Sentence Examples with the word tended to

Even the Cartesian school, as it came more and more to feel the difficulty of explaining the interaction of body and mind, and, indeed, any efficient causation whatever, gradually tended to the hypothesis that the real cause is God, who, on the occasion of changes in body, causes corresponding changes in mind, and vice versa.

Louis Blanc possessed a picturesque and vivid style, and considerable power of research; but the fervour with which he expressed his convictions, while placing him in the first rank of orators, tended to turn his historical writings into political pamphlets.

Under the new settlement Athens remained a free and sovereign city - a boon which she repaid by zealous Caesar-worship, for the favours bestowed upon her tended to pauperize her citizens and to foster their besetting sin of calculating flattery.

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But, on the other hand, the same process of racial intermixture also tended to gradually draw the lower race more or less under the influence of the Brahmanical forms of worship, and thus contributed towards the shaping of the religious system of modern Hinduism.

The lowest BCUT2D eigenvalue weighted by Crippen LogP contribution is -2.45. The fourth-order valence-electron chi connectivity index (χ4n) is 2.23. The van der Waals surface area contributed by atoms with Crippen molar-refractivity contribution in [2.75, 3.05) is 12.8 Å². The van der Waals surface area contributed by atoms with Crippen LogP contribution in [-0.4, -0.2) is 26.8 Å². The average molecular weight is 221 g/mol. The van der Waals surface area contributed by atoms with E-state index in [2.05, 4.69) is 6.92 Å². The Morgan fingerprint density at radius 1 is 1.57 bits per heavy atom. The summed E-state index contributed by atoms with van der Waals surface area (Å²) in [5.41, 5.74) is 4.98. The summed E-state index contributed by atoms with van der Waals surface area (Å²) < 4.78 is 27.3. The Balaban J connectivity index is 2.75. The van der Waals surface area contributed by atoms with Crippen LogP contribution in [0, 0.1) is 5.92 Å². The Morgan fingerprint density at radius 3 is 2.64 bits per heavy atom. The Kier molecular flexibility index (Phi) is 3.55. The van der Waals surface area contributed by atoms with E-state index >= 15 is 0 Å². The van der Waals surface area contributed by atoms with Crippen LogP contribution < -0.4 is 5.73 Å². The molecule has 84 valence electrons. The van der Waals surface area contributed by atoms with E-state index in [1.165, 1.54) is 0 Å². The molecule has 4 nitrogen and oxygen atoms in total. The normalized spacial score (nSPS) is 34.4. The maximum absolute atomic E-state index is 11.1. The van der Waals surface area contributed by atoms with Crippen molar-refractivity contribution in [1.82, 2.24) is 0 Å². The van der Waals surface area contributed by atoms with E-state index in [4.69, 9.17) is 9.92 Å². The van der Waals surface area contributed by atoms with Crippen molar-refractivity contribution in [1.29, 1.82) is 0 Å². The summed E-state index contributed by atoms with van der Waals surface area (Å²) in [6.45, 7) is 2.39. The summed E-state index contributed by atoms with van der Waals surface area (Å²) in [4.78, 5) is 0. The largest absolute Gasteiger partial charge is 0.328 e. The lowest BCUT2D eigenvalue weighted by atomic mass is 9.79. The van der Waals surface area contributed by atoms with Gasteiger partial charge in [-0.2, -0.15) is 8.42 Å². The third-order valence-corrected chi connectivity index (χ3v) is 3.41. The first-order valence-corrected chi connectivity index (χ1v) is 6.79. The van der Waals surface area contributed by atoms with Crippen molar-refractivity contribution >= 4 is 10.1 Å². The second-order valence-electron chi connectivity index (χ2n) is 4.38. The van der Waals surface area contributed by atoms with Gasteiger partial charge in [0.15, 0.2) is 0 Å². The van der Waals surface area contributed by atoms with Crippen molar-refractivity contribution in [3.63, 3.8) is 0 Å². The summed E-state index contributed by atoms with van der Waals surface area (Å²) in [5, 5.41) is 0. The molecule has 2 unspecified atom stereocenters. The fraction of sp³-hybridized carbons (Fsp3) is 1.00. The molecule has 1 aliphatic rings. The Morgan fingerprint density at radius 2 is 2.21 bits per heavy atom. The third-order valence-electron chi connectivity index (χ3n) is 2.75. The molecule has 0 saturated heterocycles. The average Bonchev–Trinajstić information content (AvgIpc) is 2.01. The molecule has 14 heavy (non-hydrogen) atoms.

It tended to destroy the power of self-command, and exposed the master to the baneful influences of flattery.

Whenever I considered such a course of action even hinting about what we're doing, I tended to temporarily forget the magnitude of Howie's gift.

Moreover, the great Christological controversies of the age tended to encourage in Christian writers and preachers an intellectual acuteness and an accuracy of thought and expression of which the earlier centuries had not felt the need.

In view of these difficulties, the opinion which tended to assure the success of one at least of the great tasks before the council, viz.

The nature of the work, the materials from which it was composed, and the circumstances under which it was written are, however, in themselves exceptional, and necessarily tended to this result.

Syllogism as formula for the exhibition of truth attained, and construction or what not as the instrumental process by which we reach the truth, have with writers since Hegel and Herbart tended to fall apart.